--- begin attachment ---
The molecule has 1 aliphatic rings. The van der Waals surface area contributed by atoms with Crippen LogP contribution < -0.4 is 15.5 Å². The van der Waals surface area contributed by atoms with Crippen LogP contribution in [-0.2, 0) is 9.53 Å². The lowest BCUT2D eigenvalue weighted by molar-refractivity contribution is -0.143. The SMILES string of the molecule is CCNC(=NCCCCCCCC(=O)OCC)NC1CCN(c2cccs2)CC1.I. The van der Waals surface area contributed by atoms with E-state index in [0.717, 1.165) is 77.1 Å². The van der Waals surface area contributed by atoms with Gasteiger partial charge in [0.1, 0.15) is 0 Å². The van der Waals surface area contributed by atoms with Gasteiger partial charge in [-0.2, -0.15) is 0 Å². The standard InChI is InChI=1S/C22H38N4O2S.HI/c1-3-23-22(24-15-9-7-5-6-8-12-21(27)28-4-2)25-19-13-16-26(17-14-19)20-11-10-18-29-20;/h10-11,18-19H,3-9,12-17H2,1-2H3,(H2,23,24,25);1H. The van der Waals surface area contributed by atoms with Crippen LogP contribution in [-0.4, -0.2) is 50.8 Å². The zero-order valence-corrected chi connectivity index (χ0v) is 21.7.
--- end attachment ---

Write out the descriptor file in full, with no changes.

The molecule has 1 aliphatic rings. The van der Waals surface area contributed by atoms with Crippen LogP contribution < -0.4 is 15.5 Å². The van der Waals surface area contributed by atoms with Crippen LogP contribution in [-0.2, 0) is 9.53 Å². The lowest BCUT2D eigenvalue weighted by molar-refractivity contribution is -0.143. The SMILES string of the molecule is CCNC(=NCCCCCCCC(=O)OCC)NC1CCN(c2cccs2)CC1.I. The van der Waals surface area contributed by atoms with E-state index in [0.717, 1.165) is 77.1 Å². The van der Waals surface area contributed by atoms with Gasteiger partial charge in [0.1, 0.15) is 0 Å². The van der Waals surface area contributed by atoms with Gasteiger partial charge in [-0.2, -0.15) is 0 Å². The standard InChI is InChI=1S/C22H38N4O2S.HI/c1-3-23-22(24-15-9-7-5-6-8-12-21(27)28-4-2)25-19-13-16-26(17-14-19)20-11-10-18-29-20;/h10-11,18-19H,3-9,12-17H2,1-2H3,(H2,23,24,25);1H. The van der Waals surface area contributed by atoms with Crippen LogP contribution in [-0.4, -0.2) is 50.8 Å². The zero-order valence-corrected chi connectivity index (χ0v) is 21.7.